A few takes on a clematis

Recently, I watched part of a video series with food photographer Penny de los Santos. It was fascinating to watch a pro at work, and the thing I remember most was her advice to stay with the subject. Change your point of view, change your settings and just keep trying something new.

So even though I’m an amateur, I’ll share the process that I used on a beautiful clematis I saw one morning last month. It’s a little battered after the rain, but still lovely….

clem4

I took this in the morning when there was nice light and the plant was mostly in light shade. As I’ve said before, bright sunlight washes out colors and you’re basically taking a picture of glare. Don’t feel bad if you’ve been doing this–I did it for years!

I always take vertical and horizontal shots. As Penny pointed out, most magazines and books have a vertical layout, so keep that in mind if you want to be published. I think portraits are always better shot vertically. Unless there’s a stunning background, but then what’s the real subject?

clem2

Vertical orientation of the same shot.

clem2

This one is too battered to put on my main Flickr page, plus the highlights are blown out a little. I should have changed the aperture or shutter speed or both. I’m using this to show how you can get in closer and get a more dramatic shot. And mistakes that can and do happen.

clem3

Less battered and the main subject is more shaded.

clem2

Another vertical shot. This time I noticed the beautiful green in the background and moved around until I had it in the right place.

Finally, a closeup on a pristine bloom with the background I wanted:

Blue-violet

See you on Friday!

{ms. pearl}

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About pearlsandprose

Photography. With a little life thrown in.
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14 Responses to A few takes on a clematis

  1. mindymilburn says:

    Love the colors together, I never thought of how well purple and green compliment one another! Beautiful!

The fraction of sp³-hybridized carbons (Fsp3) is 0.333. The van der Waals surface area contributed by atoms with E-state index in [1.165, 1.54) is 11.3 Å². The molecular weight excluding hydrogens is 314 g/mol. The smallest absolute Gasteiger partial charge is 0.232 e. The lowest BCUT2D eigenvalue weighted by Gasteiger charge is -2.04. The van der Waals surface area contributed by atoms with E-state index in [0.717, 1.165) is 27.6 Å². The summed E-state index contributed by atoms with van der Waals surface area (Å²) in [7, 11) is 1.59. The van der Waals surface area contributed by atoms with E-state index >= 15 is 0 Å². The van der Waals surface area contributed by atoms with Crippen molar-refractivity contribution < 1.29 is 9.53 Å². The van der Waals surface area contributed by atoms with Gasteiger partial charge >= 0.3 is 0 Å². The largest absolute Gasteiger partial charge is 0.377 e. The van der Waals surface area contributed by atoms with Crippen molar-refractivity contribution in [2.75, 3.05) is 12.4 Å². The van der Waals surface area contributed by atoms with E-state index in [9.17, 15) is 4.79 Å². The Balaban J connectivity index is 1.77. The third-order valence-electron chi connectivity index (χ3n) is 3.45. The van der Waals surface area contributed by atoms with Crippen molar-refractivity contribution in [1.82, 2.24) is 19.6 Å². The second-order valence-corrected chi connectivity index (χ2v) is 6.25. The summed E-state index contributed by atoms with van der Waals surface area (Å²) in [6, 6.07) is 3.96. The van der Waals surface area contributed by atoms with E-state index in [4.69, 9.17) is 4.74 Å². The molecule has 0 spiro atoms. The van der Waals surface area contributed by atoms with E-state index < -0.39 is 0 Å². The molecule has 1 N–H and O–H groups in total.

2. Lady Jennie says:

    Pretty. Our clematis is really unhappy. Maybe it’s not meant to cover a bright sunny wall but would be happier in the shade.

    • Jennie, I wish I could say this is my clematis, but it’s not. I’ve planted my third one this year and hope it survives. The other two were over-fertilized and under-watered. Supposedly, the trick is to shade the roots and give the flowers sun. I know someone who used a big rock and that worked. Hopefully the third time’s the charm.

  3. Caroline says:

    Great color combination. I once said to someone that I like the light when it rains or just after because it brings out the colors much more than sunlight. The person did not understand what I meant. You just confirmed it. I never paid attention whether the shots are vertical or horizontal. I think I have no preference.

    • Yes, rain really crystalizes everything. In California, things look slightly out of focus before it rains and then everything is clear and sharp. The effect is not so dramatic on the East Coast, probably because of the humidity.

  4. flyinggma says:

    I love the clematis shots. Reminds me of growing up and Mom’s plant growing up on the front of the house when I was young. Great photo tips. Thanks for sharing what you’ve learned. Jeanne

  5. Were you in Kiefer’s back yard? I swear he has the same flower!

  6. jacquelincangro says:

    Great tips. I’m always wondering the best method to get nice shots around the neighborhood. Usually when I do, it’s all by accident and then I have no idea how I did it. 🙂

  7. Cheryl says:

    They are all lovely exposures, Carole – lavender is such a soothing colour. I’m pretty much a fan of the vertical shot. That said, the ‘pristine’ blossom taken from the horizontal view is absolutely stunning. I love early morning or early evening light, and recently got this shot http://jpgmag.com/photos/3020401 dodging thunderbolts mid-day. I couldn’t resist the electrified green.

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